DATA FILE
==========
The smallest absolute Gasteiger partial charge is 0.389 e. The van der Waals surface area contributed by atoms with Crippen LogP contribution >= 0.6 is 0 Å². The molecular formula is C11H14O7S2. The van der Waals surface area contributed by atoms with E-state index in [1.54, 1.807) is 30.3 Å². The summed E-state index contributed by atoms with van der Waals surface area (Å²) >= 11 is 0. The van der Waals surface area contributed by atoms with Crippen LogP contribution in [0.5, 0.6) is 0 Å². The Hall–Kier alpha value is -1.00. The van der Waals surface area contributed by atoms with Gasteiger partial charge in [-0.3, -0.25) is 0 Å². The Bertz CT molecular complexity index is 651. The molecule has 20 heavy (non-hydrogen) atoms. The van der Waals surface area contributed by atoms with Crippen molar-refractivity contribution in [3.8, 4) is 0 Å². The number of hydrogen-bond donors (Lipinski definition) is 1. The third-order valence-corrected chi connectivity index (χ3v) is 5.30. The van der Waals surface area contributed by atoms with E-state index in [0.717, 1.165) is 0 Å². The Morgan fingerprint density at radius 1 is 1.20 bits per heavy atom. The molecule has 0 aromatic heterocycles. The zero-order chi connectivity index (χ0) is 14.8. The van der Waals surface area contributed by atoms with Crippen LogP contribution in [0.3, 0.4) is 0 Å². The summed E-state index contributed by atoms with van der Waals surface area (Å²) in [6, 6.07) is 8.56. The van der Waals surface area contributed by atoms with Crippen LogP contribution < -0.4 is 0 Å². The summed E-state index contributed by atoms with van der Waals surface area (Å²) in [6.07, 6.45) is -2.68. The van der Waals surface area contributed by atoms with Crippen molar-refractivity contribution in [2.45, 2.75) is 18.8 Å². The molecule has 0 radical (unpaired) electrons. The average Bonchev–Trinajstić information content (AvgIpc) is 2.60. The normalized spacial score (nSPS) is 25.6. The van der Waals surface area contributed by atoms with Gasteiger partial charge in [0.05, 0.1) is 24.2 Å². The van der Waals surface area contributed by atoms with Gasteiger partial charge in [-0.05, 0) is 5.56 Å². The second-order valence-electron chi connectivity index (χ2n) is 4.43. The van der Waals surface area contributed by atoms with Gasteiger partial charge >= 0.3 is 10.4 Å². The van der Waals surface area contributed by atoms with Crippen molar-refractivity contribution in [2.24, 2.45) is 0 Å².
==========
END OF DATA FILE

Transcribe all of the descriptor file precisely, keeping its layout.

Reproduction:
The smallest absolute Gasteiger partial charge is 0.389 e. The van der Waals surface area contributed by atoms with Crippen LogP contribution >= 0.6 is 0 Å². The molecular formula is C11H14O7S2. The van der Waals surface area contributed by atoms with E-state index in [1.54, 1.807) is 30.3 Å². The summed E-state index contributed by atoms with van der Waals surface area (Å²) >= 11 is 0. The van der Waals surface area contributed by atoms with Crippen LogP contribution in [0.5, 0.6) is 0 Å². The Hall–Kier alpha value is -1.00. The van der Waals surface area contributed by atoms with Gasteiger partial charge in [-0.3, -0.25) is 0 Å². The Bertz CT molecular complexity index is 651. The molecule has 20 heavy (non-hydrogen) atoms. The van der Waals surface area contributed by atoms with Crippen molar-refractivity contribution in [3.8, 4) is 0 Å². The number of hydrogen-bond donors (Lipinski definition) is 1. The third-order valence-corrected chi connectivity index (χ3v) is 5.30. The van der Waals surface area contributed by atoms with E-state index in [0.717, 1.165) is 0 Å². The Morgan fingerprint density at radius 1 is 1.20 bits per heavy atom. The molecule has 0 aromatic heterocycles. The zero-order chi connectivity index (χ0) is 14.8. The van der Waals surface area contributed by atoms with Crippen LogP contribution in [0.3, 0.4) is 0 Å². The summed E-state index contributed by atoms with van der Waals surface area (Å²) in [6, 6.07) is 8.56. The van der Waals surface area contributed by atoms with Crippen LogP contribution < -0.4 is 0 Å². The summed E-state index contributed by atoms with van der Waals surface area (Å²) in [6.07, 6.45) is -2.68. The van der Waals surface area contributed by atoms with Crippen molar-refractivity contribution in [2.45, 2.75) is 18.8 Å². The molecule has 0 radical (unpaired) electrons. The average Bonchev–Trinajstić information content (AvgIpc) is 2.60. The normalized spacial score (nSPS) is 25.6. The van der Waals surface area contributed by atoms with Gasteiger partial charge in [0.05, 0.1) is 24.2 Å². The van der Waals surface area contributed by atoms with Gasteiger partial charge in [-0.05, 0) is 5.56 Å². The second-order valence-electron chi connectivity index (χ2n) is 4.43. The van der Waals surface area contributed by atoms with Gasteiger partial charge >= 0.3 is 10.4 Å². The van der Waals surface area contributed by atoms with Crippen molar-refractivity contribution in [2.24, 2.45) is 0 Å².